>Ann & Lynn Wheeler wrote: > the original requirement for SSL deployment was that it was on from the > original URL entered by the user. The drop-back to using SSL for only small > subset ... was based on computational load caused by SSL cryptography .... in > the online merchant scenario, it cut thruput by 90-95%; alternative to handle > the online merchant scenario for total user interaction would have required > increasing the number of servers by factor of 10-20. > > One possibility is that the institution has increased the server capacity ... > and/or added specific hardware to handle the cryptographic load.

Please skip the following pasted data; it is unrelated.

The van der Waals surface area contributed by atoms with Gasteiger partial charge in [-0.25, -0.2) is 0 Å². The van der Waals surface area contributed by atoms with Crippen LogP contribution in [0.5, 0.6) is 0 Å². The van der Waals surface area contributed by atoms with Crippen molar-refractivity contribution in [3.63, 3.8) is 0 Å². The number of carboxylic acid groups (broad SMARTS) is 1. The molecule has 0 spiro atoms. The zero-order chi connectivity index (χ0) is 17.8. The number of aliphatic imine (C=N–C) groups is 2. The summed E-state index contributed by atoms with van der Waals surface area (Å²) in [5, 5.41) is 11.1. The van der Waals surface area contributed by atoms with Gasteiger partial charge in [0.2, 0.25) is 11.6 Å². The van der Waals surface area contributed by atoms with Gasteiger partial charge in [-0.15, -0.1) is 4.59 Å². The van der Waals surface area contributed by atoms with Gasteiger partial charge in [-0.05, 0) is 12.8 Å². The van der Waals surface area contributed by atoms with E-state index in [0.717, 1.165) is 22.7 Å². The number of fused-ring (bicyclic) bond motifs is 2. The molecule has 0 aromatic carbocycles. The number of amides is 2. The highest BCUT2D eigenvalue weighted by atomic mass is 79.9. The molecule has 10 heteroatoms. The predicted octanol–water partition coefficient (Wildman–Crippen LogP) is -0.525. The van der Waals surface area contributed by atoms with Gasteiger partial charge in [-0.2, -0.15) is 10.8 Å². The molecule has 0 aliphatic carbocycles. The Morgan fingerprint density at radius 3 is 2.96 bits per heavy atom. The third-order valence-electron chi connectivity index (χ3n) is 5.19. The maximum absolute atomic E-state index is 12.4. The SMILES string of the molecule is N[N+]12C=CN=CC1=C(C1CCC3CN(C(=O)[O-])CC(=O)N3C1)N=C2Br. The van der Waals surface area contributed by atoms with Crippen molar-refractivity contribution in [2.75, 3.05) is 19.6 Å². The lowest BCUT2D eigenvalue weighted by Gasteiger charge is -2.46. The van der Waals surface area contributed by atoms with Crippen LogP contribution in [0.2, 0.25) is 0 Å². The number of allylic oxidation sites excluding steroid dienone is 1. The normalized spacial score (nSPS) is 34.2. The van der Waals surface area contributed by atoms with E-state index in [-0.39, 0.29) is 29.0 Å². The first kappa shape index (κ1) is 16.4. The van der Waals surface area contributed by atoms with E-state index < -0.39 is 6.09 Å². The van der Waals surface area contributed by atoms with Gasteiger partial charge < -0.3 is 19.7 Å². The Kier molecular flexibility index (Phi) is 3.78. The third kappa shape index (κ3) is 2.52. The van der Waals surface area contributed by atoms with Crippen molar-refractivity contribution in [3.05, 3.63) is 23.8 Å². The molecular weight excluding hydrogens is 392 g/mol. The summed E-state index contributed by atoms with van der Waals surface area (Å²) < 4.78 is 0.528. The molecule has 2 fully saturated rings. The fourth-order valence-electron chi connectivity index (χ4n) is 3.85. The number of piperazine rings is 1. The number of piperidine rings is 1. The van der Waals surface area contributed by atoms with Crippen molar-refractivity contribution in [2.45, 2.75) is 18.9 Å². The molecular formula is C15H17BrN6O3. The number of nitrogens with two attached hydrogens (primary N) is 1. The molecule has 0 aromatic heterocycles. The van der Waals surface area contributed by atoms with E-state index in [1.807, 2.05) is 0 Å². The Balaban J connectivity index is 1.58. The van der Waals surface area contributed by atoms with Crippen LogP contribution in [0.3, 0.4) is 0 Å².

Moore's law helped immensely here. In the last 5 years systems have gotten about 8 times faster, reducing the processing cost of crypto a lot. I'm familiar with one site that has 24 servers evenly divided across three geographical areas. To entirely SSL-enable their site required only one new server at each site. Meanwhile, load-balancing SSL terminator/accelerators have improved even faster due to improvements in load-balancing, network compression, etc. So putting one of them in front of a previously naïve load-balancing scheme, like basic round-robin would provide enough offloading to SSL-enable an entire site. The big drawback is that those who want to follow NIST's recommendations to migrate to 2048-bit keys will be returning to the 2005-era overhead. Dan Kaminsky provided some benchmarks in a different thread on this list  that showed 2048-bit keys performing at 1/9th of 1024-bit. My own internal benchmarks have been closer to 1/7th to 1/8th. Either way, that's back in line with the above stated 90-95% overhead. Meaning, in Dan's words "2048 ain't happening." There are some possibilities, my co-workers and I have discussed. For purely internal systems TLS-PSK (RFC 4279) provides symmetric encryption through pre-shared keys which provides us with whitelisting as well as removing asymmetric crypto. Or, possibly stepping up the key-size in accordance with Moore's law, which would take several years to reach 2048-bit, but each time a certificate expired the new certificate could be issued with the next higher keylength. Besides, I think we all know that NIST's 2010 algorithm transaction isn't going to happen on schedule. At the IEEE key management summit back in May (IIRC) Elaine Barker from NIST presented a back-off talk in which NIST only "strongly recommends" 110-bit security by 2011, and pushes the real deadline out to the end of 2013. That was subsequently released as a draft SP800-131; available for comments  Of course, the industry had five years to plan for this, and no major vendors seem to be ready. Most comments are essentially vendors sighing with relief.  http://email@example.com/msg11245.html  http://csrc.nist.gov/publications/drafts/800-131/draft-sp800-131_spd-june2010.pdf Eric Lengvenis InfoSec Arch. --------------------------------------------------------------------- The Cryptography Mailing List Unsubscribe by sending "unsubscribe cryptography" to majord...@metzdowd.com